Ray Wang (Biomedical Engineering ’13)
I have been performing research in Dr. Lauren Black's (Biomedical Engineering) lab over the summer on Tufts campus. I started researching in his lab freshman year and am working this summer with funds from an American Heart Association fellowship I received after submitting many research proposals. My project involves culturing cardiomyocytes or heart muscle cells in a dynamic environment that mimic their native environment and diseased models. The environments are created with a system my partner and I have been developing since our sophomore year. Specifically, I am studying the congenital heart defect “left heart hypoplastic syndrome” where the left side of the heart is underdeveloped at birth and causes a single chambered heart which greatly hinders sustainable blood flow.
Alana Lustenberger (Biomedical Engineering ’15)
This summer I had an internship at a minority investment bank called Ramirez & Co. in Chicago, IL. I got the job through a contact that I had interned with previously who was my boss at the Illinois Housing Development Authority. I learned a whole lot about public finance, municipal bonds and how banks are involved with funding public projects like schools, roads, and other infrastructure. I also helped with a $300 million bond deal that my company financed for the City of Chicago.
John Abel (Chemical Engineering ’13)
I got an internship at GE Aviation through going to the Fall Career Fair put on each year by Tufts. I submitted a resume, applied online, and was then quickly interviewed and hired. At the GE site in Lynn, they do everything from designing jet engines to manufacturing, testing, and shipping out these engines. There's a ton of engineering to be done, and my internship focused on chemical and environmental hazards associated with the manufacturing and testing processes. I got to do actual engineering tasks, not just coffee collection.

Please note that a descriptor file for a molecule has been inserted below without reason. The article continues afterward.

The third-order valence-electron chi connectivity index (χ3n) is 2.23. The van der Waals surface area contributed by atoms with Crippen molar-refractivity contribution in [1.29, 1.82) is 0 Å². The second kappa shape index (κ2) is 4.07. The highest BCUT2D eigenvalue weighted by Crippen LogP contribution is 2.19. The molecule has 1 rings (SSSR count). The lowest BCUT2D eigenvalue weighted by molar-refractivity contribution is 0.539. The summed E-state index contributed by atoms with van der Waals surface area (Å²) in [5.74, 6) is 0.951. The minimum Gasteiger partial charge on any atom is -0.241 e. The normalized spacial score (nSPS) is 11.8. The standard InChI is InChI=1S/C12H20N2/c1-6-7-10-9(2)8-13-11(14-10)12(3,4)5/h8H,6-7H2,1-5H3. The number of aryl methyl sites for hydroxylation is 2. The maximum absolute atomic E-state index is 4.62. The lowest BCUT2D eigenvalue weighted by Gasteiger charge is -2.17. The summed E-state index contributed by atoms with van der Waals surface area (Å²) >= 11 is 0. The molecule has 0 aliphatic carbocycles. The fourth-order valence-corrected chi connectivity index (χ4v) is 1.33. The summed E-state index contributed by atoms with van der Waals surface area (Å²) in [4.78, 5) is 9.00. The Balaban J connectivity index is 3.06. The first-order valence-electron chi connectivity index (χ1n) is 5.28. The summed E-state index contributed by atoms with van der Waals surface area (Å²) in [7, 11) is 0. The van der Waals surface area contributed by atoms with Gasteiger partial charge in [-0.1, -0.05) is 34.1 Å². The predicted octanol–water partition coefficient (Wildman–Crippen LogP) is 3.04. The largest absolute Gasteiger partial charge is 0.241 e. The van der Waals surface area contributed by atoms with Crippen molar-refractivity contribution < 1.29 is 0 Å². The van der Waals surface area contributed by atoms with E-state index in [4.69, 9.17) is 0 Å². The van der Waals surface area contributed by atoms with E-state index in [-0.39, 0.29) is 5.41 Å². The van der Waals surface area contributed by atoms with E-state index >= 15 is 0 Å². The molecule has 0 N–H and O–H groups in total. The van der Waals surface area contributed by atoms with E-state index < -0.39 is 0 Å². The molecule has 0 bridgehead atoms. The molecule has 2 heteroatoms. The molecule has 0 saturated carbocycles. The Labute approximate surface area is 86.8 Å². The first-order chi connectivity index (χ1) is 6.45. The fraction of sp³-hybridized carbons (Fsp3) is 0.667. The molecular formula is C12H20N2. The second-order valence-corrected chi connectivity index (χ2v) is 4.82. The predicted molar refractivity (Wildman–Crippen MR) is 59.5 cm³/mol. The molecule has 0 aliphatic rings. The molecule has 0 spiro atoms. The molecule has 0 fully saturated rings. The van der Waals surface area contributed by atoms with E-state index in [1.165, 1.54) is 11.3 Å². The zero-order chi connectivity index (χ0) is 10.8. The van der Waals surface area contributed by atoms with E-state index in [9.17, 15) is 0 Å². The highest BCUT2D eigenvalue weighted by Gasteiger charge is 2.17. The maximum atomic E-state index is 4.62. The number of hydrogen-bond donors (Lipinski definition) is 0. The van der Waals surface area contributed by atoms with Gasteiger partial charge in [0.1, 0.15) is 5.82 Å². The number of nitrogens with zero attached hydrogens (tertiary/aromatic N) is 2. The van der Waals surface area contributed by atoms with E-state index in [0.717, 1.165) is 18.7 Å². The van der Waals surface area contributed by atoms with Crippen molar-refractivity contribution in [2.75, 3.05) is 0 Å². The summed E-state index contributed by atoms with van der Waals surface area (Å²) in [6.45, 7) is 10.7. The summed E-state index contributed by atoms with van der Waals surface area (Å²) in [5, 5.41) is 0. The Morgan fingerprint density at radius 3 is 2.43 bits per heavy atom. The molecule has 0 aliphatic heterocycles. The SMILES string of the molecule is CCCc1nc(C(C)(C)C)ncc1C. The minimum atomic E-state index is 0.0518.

Mike Borys (Engineering Psychology and Computer Science ’13)
I interned at Charles River Analytics is just on the Cambridge/Watertown border, a very short distance from Tufts. They do mostly software contracting for the military. Personally, i worked on 2 programs, both planning and coding. One was a response to the VAST Challenge which is a large data visualization contest. The other was a program to help a research analyst design scenarios and plan for a simulation. I loved my job because I wasn't just a programmer, I also got to do research, create task analyses, interview experts, and help brainstorm and plan out the software. It was very much a "whole-brain" type internship.
Nate Eckman (Mechanical Engineering ’13)
This past summer, I worked at General Electric Aviation is in Lynn, about a half-hour commute from campus. It is a unique environment because it contains many stages of jet engine manufacture – from design to machining, assembly, and sales. I worked in engine test, allowing me to interact with the completed engines during their trial runs. Observing troubleshooting processes and the interactions between the different engine subsystems made my internship an incredible learning experience. The Career Center works with GE to schedule on-campus interviews, making the application process easy. My one piece of advice is that GE starts recruiting early. I interviewed in October for a job that did not start until May.